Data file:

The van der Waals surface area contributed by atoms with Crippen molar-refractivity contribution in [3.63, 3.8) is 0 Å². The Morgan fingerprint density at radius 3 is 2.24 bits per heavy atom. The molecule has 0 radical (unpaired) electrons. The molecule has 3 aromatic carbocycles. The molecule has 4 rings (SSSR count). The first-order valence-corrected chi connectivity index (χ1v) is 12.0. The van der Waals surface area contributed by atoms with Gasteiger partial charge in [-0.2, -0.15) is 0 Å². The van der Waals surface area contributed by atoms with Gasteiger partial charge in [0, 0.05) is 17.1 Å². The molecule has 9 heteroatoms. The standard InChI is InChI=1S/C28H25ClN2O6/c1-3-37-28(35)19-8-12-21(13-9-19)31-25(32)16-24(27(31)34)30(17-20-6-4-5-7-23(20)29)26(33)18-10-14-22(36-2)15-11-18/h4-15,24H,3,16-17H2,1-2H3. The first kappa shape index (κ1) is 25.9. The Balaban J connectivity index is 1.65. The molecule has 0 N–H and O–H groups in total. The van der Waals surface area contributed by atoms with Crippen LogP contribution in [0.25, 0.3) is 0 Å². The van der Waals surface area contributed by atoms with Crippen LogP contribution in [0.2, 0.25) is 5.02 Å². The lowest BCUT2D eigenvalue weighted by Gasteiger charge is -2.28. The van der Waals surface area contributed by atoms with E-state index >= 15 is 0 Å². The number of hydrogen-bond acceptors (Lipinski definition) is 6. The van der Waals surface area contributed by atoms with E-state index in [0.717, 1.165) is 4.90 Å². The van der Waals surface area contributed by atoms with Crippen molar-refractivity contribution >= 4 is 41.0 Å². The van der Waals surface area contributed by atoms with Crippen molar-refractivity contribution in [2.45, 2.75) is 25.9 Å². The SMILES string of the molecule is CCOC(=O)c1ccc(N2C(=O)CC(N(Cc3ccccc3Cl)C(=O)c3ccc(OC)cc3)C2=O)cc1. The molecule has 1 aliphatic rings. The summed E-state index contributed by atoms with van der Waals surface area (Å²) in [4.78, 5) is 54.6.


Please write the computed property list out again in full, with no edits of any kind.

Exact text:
The van der Waals surface area contributed by atoms with Crippen molar-refractivity contribution in [3.63, 3.8) is 0 Å². The Morgan fingerprint density at radius 3 is 2.24 bits per heavy atom. The molecule has 0 radical (unpaired) electrons. The molecule has 3 aromatic carbocycles. The molecule has 4 rings (SSSR count). The first-order valence-corrected chi connectivity index (χ1v) is 12.0. The van der Waals surface area contributed by atoms with Gasteiger partial charge in [-0.2, -0.15) is 0 Å². The van der Waals surface area contributed by atoms with Gasteiger partial charge in [0, 0.05) is 17.1 Å². The molecule has 9 heteroatoms. The standard InChI is InChI=1S/C28H25ClN2O6/c1-3-37-28(35)19-8-12-21(13-9-19)31-25(32)16-24(27(31)34)30(17-20-6-4-5-7-23(20)29)26(33)18-10-14-22(36-2)15-11-18/h4-15,24H,3,16-17H2,1-2H3. The first kappa shape index (κ1) is 25.9. The Balaban J connectivity index is 1.65. The molecule has 0 N–H and O–H groups in total. The van der Waals surface area contributed by atoms with Crippen LogP contribution in [0.25, 0.3) is 0 Å². The van der Waals surface area contributed by atoms with Crippen LogP contribution in [0.2, 0.25) is 5.02 Å². The lowest BCUT2D eigenvalue weighted by Gasteiger charge is -2.28. The van der Waals surface area contributed by atoms with E-state index >= 15 is 0 Å². The number of hydrogen-bond acceptors (Lipinski definition) is 6. The van der Waals surface area contributed by atoms with E-state index in [0.717, 1.165) is 4.90 Å². The van der Waals surface area contributed by atoms with Crippen molar-refractivity contribution >= 4 is 41.0 Å². The van der Waals surface area contributed by atoms with Crippen molar-refractivity contribution in [2.45, 2.75) is 25.9 Å². The SMILES string of the molecule is CCOC(=O)c1ccc(N2C(=O)CC(N(Cc3ccccc3Cl)C(=O)c3ccc(OC)cc3)C2=O)cc1. The molecule has 1 aliphatic rings. The summed E-state index contributed by atoms with van der Waals surface area (Å²) in [4.78, 5) is 54.6.